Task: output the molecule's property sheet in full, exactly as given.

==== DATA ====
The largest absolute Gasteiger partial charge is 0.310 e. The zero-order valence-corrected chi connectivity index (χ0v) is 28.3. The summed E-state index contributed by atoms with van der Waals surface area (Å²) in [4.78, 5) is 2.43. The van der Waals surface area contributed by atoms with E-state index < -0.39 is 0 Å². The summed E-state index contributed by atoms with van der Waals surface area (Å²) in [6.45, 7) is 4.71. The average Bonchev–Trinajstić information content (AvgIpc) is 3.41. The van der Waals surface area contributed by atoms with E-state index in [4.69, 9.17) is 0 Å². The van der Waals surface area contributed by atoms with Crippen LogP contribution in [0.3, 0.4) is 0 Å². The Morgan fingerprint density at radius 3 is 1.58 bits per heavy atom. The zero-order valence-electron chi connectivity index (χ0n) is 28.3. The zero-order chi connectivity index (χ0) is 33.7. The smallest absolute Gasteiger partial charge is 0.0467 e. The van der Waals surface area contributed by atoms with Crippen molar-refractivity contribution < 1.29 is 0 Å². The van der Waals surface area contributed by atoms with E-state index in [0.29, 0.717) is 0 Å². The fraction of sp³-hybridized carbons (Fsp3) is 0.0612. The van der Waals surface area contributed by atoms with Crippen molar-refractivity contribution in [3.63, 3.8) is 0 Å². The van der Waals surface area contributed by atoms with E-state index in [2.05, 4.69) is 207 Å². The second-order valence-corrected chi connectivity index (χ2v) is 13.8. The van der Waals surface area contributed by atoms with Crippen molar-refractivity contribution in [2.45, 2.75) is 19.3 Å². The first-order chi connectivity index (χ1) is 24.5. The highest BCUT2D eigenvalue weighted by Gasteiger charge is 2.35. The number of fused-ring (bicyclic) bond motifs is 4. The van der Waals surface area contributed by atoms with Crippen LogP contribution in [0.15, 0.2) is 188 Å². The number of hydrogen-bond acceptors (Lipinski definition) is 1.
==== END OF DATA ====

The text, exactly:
The largest absolute Gasteiger partial charge is 0.310 e. The zero-order valence-corrected chi connectivity index (χ0v) is 28.3. The summed E-state index contributed by atoms with van der Waals surface area (Å²) in [4.78, 5) is 2.43. The van der Waals surface area contributed by atoms with E-state index < -0.39 is 0 Å². The summed E-state index contributed by atoms with van der Waals surface area (Å²) in [6.45, 7) is 4.71. The average Bonchev–Trinajstić information content (AvgIpc) is 3.41. The van der Waals surface area contributed by atoms with E-state index in [4.69, 9.17) is 0 Å². The van der Waals surface area contributed by atoms with Crippen LogP contribution in [0.3, 0.4) is 0 Å². The Morgan fingerprint density at radius 3 is 1.58 bits per heavy atom. The zero-order valence-electron chi connectivity index (χ0n) is 28.3. The zero-order chi connectivity index (χ0) is 33.7. The smallest absolute Gasteiger partial charge is 0.0467 e. The van der Waals surface area contributed by atoms with Crippen molar-refractivity contribution < 1.29 is 0 Å². The van der Waals surface area contributed by atoms with E-state index in [0.29, 0.717) is 0 Å². The fraction of sp³-hybridized carbons (Fsp3) is 0.0612. The van der Waals surface area contributed by atoms with Crippen molar-refractivity contribution in [3.63, 3.8) is 0 Å². The van der Waals surface area contributed by atoms with E-state index in [2.05, 4.69) is 207 Å². The second-order valence-corrected chi connectivity index (χ2v) is 13.8. The van der Waals surface area contributed by atoms with Crippen molar-refractivity contribution in [2.45, 2.75) is 19.3 Å². The first-order chi connectivity index (χ1) is 24.5. The highest BCUT2D eigenvalue weighted by Gasteiger charge is 2.35. The number of fused-ring (bicyclic) bond motifs is 4. The van der Waals surface area contributed by atoms with Crippen LogP contribution in [0.15, 0.2) is 188 Å². The number of hydrogen-bond acceptors (Lipinski definition) is 1.